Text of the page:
An easier way is to protect Russia’s interest to maintain control over their gas interests and ports in Syria, protect allies, have compromises, and bring international support for a new Syrian confederation.
FP: What are your thoughts on how the Obama administration has handled it thus far?
Abbas: The administration has failed in leadership, and failed in preventing human lives from being saved by doing nothing, and has instead enabled more violence, and has encouraged the regime to slaughter and kill more people. The regime has killed the Syrian people, and the administration should have been more proactive in supporting regime change while finding true groups that can work together and in working with Russia on protecting its interests after Assad. The Syrian regime learned that the U.S. was all talk and not action-oriented. It is a disaster for the Syrian people.
In 2003 when Saddam was gone, Assad was so afraid of the U.S., and then the Kurds and others in Syria stood up and protested in the 2004 Kurdish uprising, while a few people were killed and injured compared to now. The Syrian people want change, and hopefully the U.S. will provide leadership. But until then, thousands of people are getting killed.
FP: Shed some light on the Obama-Erdogan Alliance and the dangers it poses.
Abbas: Obama and Erdogan show a lot of public respect for each other in Istanbul and Ankara, which promotes their concept of “moderates,” but it’s not moderate when a system is slaughtering Kurds and others. Their relationship does not serve the Kurdish people nor democracy.
The PKK is not the answer, but 25-30 million Kurds don’t have rights in Turkey. Erdogan managed to purport to Europeans that he is a moderate; he tried to use the Turkish platform, but the people deserve their rights and Kurds in Turkey have no rights and he is threatening Syrian Kurds.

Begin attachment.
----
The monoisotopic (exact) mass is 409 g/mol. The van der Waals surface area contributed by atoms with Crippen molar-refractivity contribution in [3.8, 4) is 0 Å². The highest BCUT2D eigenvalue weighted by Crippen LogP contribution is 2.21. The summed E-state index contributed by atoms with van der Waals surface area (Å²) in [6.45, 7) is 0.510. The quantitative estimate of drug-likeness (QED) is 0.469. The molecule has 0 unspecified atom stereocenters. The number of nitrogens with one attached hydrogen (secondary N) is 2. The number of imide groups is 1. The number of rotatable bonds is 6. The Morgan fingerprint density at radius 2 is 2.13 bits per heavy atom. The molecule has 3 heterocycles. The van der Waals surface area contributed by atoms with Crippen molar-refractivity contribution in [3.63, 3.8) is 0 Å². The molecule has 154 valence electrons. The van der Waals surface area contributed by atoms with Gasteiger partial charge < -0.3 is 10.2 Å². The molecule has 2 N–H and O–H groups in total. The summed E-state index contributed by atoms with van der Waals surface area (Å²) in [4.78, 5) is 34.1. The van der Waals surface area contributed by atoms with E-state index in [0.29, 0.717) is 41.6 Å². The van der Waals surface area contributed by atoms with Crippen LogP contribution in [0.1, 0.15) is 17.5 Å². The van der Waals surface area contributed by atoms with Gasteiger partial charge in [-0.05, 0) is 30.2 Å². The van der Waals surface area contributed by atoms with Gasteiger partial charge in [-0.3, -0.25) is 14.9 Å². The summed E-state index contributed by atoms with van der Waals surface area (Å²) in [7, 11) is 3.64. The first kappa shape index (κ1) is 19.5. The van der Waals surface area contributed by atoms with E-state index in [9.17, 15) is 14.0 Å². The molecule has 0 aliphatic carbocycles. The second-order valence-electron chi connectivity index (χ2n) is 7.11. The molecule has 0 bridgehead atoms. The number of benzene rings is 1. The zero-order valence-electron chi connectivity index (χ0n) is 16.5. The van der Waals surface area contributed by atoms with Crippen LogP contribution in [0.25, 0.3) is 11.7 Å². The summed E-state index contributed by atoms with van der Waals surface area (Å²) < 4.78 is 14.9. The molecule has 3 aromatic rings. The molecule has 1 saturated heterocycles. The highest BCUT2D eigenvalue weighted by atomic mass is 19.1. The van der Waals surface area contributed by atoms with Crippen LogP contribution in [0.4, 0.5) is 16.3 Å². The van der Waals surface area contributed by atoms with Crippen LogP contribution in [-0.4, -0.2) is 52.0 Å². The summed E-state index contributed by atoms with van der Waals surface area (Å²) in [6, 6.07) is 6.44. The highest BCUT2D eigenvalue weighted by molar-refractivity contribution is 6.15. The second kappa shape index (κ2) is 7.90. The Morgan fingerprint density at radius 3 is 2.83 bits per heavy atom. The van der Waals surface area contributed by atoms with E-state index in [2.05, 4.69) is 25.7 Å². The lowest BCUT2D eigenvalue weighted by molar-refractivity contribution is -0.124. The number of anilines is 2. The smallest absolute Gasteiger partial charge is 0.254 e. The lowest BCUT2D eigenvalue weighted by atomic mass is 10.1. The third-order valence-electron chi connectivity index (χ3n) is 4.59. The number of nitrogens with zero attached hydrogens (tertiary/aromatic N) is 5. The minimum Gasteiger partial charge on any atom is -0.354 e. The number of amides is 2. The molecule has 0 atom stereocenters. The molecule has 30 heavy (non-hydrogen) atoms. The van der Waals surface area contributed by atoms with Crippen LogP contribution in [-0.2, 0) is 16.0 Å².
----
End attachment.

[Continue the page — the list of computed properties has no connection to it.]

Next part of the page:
Sunni-Arabs are being supported as a result of the alliance, but their interest is energy in Syria and the Middle East so that they can dictate oil or energy prices and distribution into Europe.
President Obama shouldn’t be enabling them in these areas. Obama does believe that they are moderate Muslims, but they are not. A true moderate treats fellow people right, and doesn’t slaughter minorities like Kurds.
The best thing is for the U.S. to divest from this relationship, and put down a road-map to federalism that will not show any threats to Turkey, does not support Iran, and does not support the Muslim Brotherhood. In other words, don’t subcontract American foreign policy to Turkey, instead institute a new democratic policy for Syria.
FP: Crystallize for us the problems of a unified Syria and what Syrian Kurdish autonomy would look like.
Abbas: The Syrian Kurdish region is not like Iraq, because Iraq did not solve the Kurdish problem until now. The Kurdish region of Syria is not necessarily under Kurdish control. There are parts that have been Arabized, the northwest coastal region/Kurdish Mountain area, but should be part of the Kurdish region. If you refer to the demographic map (above), the north up to the coast is our area. We want federalism, as in a federal government of Syria involving multiple federations as Sunni, Alawite, and Kurd. The Kurds would also be part of the central government with joint leadership.
The U.S. should not falsely talk about developing a coalition, as it cannot bridge gaps by selecting Syrian leaders that Americans want. Coalition is about finding people who work together based on what they want and a workable solution. Sometimes not all sides will agree, but it’s important to see a compromise for all. If all the groups want a decentralized government, then it is important for Kurds to be vocal in support of their fellow Syrian compatriots. We suffered too much for too long and cannot wait 50 more years to find out that we have a failed state again.
FP: Sherkoh Abbas, thank you for joining Frontpage Interview.
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